In late September a semi carrying about 7,500 gallons of anhydrous ammonia crashed on an Illinois highway. Approximately 4,000 gallons leaked, killing three adults and two children and setting off an evacuation.
According to a National Transportation Safety Board member speaking at a news conference Oct. 1, at 8:40 p.m. Friday, the tanker was going west on Route 40, which is north of I-70, near Teutopolis when another vehicle may have tried to pass the tanker. This may have caused the tanker driver to swerve to the right and the truck to run off the road.
Also Read: Four steps for handling an ammonia leak
The truck rolled over and jackknifed, exposing the front of the tank. The semi hit an illegally parked utility trailer near the side of the road. The front of the tank hit the utility trailer’s hitch, which tore a six-inch-diameter hole into the tank.
Teutopolis Fire Chief Tim McMahon told WCIA that his firefighters immediately recognized the threat and began going house to house to assist evacuating residents.
The fire department issued a statement saying there were more than 100 first responders on scene for nearly 24 hours. A local school was established as the command center.
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The evacuation order was lifted at 8 p.m. Saturday, but Illinois Environmental Protection Agency will remain on scene to monitor things like well water.
Here are four steps to help deal with an ammonia release.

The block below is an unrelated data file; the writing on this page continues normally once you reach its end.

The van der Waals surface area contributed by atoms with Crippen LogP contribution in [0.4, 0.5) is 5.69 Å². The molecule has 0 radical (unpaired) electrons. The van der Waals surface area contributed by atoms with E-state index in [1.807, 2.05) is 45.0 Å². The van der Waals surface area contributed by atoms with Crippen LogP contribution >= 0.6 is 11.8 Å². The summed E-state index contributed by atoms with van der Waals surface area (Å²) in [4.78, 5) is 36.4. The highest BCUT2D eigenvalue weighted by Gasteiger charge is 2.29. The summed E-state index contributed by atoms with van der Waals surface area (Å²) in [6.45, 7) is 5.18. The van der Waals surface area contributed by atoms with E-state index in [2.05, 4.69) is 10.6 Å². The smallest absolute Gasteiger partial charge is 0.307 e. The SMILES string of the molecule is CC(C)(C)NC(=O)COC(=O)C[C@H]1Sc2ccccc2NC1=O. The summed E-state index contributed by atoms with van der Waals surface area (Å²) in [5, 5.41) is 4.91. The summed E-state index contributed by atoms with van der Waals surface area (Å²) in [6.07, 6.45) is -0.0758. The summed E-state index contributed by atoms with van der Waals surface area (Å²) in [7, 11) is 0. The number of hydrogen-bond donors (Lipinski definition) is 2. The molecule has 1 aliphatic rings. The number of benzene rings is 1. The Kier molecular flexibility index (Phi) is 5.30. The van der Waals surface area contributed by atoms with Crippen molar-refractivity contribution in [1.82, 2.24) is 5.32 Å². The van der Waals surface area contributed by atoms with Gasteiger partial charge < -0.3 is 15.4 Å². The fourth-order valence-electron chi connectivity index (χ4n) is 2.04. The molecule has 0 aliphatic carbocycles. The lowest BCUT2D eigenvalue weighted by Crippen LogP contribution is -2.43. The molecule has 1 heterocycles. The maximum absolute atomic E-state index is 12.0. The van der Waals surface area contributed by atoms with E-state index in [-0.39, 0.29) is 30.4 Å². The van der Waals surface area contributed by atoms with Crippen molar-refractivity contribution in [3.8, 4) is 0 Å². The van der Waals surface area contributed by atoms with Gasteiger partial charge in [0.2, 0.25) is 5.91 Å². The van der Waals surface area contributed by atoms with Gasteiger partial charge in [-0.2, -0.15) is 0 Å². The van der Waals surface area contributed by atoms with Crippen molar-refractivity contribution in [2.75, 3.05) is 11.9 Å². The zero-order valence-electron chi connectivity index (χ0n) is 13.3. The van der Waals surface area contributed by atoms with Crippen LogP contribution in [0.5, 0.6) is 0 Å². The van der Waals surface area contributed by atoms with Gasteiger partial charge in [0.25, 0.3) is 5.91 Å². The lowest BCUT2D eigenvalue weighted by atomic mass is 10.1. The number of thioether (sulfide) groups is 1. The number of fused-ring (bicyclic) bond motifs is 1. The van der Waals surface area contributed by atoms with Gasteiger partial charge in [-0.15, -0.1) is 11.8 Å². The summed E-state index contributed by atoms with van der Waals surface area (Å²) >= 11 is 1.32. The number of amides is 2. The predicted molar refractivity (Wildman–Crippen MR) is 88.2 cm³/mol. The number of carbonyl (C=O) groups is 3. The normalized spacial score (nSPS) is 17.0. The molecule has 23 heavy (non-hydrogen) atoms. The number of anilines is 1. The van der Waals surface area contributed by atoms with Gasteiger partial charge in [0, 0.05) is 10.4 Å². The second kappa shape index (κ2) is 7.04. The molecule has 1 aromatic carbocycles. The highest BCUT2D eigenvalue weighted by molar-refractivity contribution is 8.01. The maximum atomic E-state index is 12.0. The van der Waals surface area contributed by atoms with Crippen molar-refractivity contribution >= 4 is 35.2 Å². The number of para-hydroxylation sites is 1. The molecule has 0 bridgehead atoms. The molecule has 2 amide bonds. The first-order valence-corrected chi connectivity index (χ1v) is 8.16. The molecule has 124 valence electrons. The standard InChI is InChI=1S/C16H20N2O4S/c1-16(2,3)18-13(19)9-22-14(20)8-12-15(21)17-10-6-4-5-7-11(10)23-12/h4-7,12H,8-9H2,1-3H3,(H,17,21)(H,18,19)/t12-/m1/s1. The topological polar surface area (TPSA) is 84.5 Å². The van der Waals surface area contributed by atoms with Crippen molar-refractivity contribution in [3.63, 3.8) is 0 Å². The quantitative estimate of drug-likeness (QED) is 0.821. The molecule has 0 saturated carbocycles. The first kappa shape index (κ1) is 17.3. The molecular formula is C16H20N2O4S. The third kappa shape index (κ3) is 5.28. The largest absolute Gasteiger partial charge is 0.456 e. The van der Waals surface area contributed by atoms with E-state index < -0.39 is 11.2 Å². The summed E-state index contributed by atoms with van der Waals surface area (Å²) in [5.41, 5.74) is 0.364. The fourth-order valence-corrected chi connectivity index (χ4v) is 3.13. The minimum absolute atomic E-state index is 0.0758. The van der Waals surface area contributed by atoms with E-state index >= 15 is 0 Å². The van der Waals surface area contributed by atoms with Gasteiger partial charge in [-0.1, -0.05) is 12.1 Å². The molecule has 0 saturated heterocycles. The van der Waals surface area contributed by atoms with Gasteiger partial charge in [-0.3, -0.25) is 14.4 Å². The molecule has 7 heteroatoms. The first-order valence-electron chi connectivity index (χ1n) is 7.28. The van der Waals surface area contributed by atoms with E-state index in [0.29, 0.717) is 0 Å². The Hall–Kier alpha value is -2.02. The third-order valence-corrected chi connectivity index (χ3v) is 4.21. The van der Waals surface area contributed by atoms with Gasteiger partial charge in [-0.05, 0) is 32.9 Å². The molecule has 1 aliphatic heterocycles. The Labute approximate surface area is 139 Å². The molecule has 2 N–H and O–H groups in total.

Establish a research team to get weather conditions including wind speed and direction, establish PPE for recon and entry, fill out chemical worksheet for ammonia, get aerial map of area to identify exposures, and print plume overlay on map. The team needs to research the vessels and get information on valving, composition, volume, design, etc… It will also need to identify health issues including signs and symptoms.
Have the proper PPE and use it to its point of effectiveness. For ammonia, reconnaissance can be done in firefighter turnout gear and SCBA. Their objective is to identify the hot zone, perhaps 10% of the IDLH (about 30 ppm) and not move any further than that. The entry team needs to be in Level A suits.
Establish a decontamination area. Dry decon with fans may work, but metering has to be done on the entry personnel. If still contaminated, move through technical decon. Better is a full wet decon set up, especially if the team is going to the trouble to do a Level A entry.
Use the research group to find incompatibilities, find things you may be able to use for plugging or patching (wood plugs, rubber patches, etc…). If you have an A or B chlorine kit, they may have parts you can use such as patches chains. If it can’t be patched, consider letting it vent. With ammonia gas at 0.60 it will rise and disseminate in the atmosphere. This is where research has to do their work. Constantly monitor weather to check where wind is blowing and identify exposures. One option is to use constant, unmanned monitoring downwind with a remote meter. It is also important to identify the volume of the tank and attempt to calculate how long the release will take. Make certain the path the ammonia is traveling will not come in contact with populated areas.
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